posted by 2oh1 at 12:48 PM on December 28, 2012 [2 favorites]

I'm not sure what you budget is, but I have a Canon S95 that takes phenomenal photos in automatic mode, and also allows for complete manual control of everything.

While I use my smartphone (and HTC One X) to take snaps to upload to Facebook or whatever, the S95 really has better picture quality with a full range of colour, especially in low light.

Great camera, and I'm glad I bought it.
posted by KokuRyu at 1:28 PM on December 28, 2012 [1 favorite]

I like the Bloggie. I got a good deal on one at Costco last year. Has a built in USB you plug straight into the computer. It's pretty good in low light, which was important to me because I hate flash. I'm not real happy with my HTC One S camera although it is touted as being one of the best phone cameras.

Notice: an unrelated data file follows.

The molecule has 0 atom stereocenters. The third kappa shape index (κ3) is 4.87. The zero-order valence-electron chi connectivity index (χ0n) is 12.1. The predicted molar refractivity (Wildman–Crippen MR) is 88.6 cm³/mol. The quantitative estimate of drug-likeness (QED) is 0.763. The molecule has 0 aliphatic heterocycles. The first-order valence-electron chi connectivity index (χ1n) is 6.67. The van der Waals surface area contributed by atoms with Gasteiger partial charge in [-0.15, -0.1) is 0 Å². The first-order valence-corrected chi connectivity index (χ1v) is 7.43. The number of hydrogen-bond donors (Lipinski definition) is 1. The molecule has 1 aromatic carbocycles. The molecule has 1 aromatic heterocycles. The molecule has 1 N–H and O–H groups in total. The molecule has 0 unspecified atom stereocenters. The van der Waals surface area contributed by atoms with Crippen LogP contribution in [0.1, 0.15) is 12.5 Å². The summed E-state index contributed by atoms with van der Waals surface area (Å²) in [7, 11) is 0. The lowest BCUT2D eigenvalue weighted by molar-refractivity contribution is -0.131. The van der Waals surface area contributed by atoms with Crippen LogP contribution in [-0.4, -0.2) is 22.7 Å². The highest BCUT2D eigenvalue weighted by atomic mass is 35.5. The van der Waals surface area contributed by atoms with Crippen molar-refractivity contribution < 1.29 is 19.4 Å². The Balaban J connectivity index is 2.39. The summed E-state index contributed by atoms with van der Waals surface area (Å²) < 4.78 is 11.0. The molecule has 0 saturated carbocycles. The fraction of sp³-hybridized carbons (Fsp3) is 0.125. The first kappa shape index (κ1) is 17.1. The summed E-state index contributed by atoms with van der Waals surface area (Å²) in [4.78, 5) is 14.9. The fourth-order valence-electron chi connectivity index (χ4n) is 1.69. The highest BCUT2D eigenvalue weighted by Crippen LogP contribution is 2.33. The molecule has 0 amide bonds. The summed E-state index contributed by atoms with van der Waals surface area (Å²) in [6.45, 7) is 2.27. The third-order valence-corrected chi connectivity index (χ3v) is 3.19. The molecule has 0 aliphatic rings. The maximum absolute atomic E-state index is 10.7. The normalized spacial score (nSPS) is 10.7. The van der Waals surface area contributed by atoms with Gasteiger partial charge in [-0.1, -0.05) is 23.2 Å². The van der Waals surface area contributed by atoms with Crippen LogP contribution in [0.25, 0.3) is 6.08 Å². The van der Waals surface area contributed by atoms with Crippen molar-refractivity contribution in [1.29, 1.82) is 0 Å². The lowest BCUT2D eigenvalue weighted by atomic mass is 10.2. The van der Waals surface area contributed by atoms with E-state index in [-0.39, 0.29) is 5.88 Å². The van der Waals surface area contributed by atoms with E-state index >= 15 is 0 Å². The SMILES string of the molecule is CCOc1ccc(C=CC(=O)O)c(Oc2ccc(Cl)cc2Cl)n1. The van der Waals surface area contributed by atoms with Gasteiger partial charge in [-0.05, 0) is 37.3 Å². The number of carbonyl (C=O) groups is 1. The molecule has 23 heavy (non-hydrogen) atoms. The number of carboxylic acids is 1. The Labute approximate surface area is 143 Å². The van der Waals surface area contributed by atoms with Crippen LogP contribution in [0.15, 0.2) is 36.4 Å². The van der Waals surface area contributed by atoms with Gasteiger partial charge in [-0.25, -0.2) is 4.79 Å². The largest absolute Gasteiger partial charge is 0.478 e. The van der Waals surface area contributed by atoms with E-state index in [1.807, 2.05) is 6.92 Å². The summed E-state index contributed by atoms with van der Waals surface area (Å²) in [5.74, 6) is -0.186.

posted by waving at 1:36 PM on December 28, 2012

I agree with 2oh1. An decent point-and-shoot should give you better pictures than almost any smartphone.

As a datapoint, I recently bought an Olympus XZ-1 (more recently superseded by the XZ-2), and it takes much better pictures than my iPhone 5 (and I think the iPhone takes pretty good pictures). Especially under low light. But even under good lighting, there's a lot more subtlety to the colors, shadows, and highlights.
posted by adamrice at 1:55 PM on December 28, 2012

The Panasonic Lumix series are affordable and take great photos.
posted by humboldt32 at 2:51 PM on December 28, 2012

Up the saturation and contrast and then use unsharp mask. I mean, not really, but that's what most phone cameras look like to me.